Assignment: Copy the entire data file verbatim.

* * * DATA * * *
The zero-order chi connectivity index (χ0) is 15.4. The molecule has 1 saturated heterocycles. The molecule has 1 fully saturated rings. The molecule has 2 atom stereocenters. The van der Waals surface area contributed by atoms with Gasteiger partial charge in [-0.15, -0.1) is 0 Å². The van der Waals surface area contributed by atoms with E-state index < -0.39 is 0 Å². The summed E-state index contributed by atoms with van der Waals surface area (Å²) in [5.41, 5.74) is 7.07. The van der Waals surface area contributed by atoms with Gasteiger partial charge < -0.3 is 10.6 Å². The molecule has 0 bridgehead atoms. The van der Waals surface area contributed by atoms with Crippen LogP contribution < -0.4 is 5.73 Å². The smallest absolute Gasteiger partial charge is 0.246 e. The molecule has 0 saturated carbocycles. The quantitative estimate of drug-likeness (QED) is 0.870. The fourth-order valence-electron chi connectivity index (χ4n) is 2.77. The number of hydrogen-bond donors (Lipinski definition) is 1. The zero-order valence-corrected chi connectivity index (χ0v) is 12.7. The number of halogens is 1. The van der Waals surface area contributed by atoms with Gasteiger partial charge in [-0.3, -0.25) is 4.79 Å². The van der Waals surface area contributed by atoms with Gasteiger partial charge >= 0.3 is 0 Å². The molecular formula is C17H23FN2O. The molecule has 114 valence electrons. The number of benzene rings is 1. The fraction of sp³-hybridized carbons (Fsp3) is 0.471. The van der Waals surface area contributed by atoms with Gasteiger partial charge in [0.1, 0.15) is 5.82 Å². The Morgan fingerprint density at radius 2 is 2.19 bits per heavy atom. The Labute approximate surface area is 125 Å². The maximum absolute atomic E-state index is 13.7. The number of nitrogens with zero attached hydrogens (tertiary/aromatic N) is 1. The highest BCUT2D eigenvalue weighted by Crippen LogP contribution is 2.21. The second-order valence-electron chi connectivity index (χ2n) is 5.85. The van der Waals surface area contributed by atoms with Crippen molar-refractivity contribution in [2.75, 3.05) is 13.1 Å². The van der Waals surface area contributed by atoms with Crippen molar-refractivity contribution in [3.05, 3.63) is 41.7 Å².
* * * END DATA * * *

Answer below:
The zero-order chi connectivity index (χ0) is 15.4. The molecule has 1 saturated heterocycles. The molecule has 1 fully saturated rings. The molecule has 2 atom stereocenters. The van der Waals surface area contributed by atoms with Gasteiger partial charge in [-0.15, -0.1) is 0 Å². The van der Waals surface area contributed by atoms with E-state index < -0.39 is 0 Å². The summed E-state index contributed by atoms with van der Waals surface area (Å²) in [5.41, 5.74) is 7.07. The van der Waals surface area contributed by atoms with Gasteiger partial charge < -0.3 is 10.6 Å². The molecule has 0 bridgehead atoms. The van der Waals surface area contributed by atoms with Crippen LogP contribution < -0.4 is 5.73 Å². The smallest absolute Gasteiger partial charge is 0.246 e. The molecule has 0 saturated carbocycles. The quantitative estimate of drug-likeness (QED) is 0.870. The fourth-order valence-electron chi connectivity index (χ4n) is 2.77. The number of hydrogen-bond donors (Lipinski definition) is 1. The zero-order valence-corrected chi connectivity index (χ0v) is 12.7. The number of halogens is 1. The van der Waals surface area contributed by atoms with Gasteiger partial charge in [-0.3, -0.25) is 4.79 Å². The van der Waals surface area contributed by atoms with Gasteiger partial charge >= 0.3 is 0 Å². The molecular formula is C17H23FN2O. The molecule has 114 valence electrons. The number of benzene rings is 1. The fraction of sp³-hybridized carbons (Fsp3) is 0.471. The van der Waals surface area contributed by atoms with Gasteiger partial charge in [0.1, 0.15) is 5.82 Å². The Morgan fingerprint density at radius 2 is 2.19 bits per heavy atom. The Labute approximate surface area is 125 Å². The maximum absolute atomic E-state index is 13.7. The number of nitrogens with zero attached hydrogens (tertiary/aromatic N) is 1. The highest BCUT2D eigenvalue weighted by Crippen LogP contribution is 2.21. The second-order valence-electron chi connectivity index (χ2n) is 5.85. The van der Waals surface area contributed by atoms with Crippen molar-refractivity contribution in [2.75, 3.05) is 13.1 Å². The van der Waals surface area contributed by atoms with Crippen molar-refractivity contribution in [3.05, 3.63) is 41.7 Å².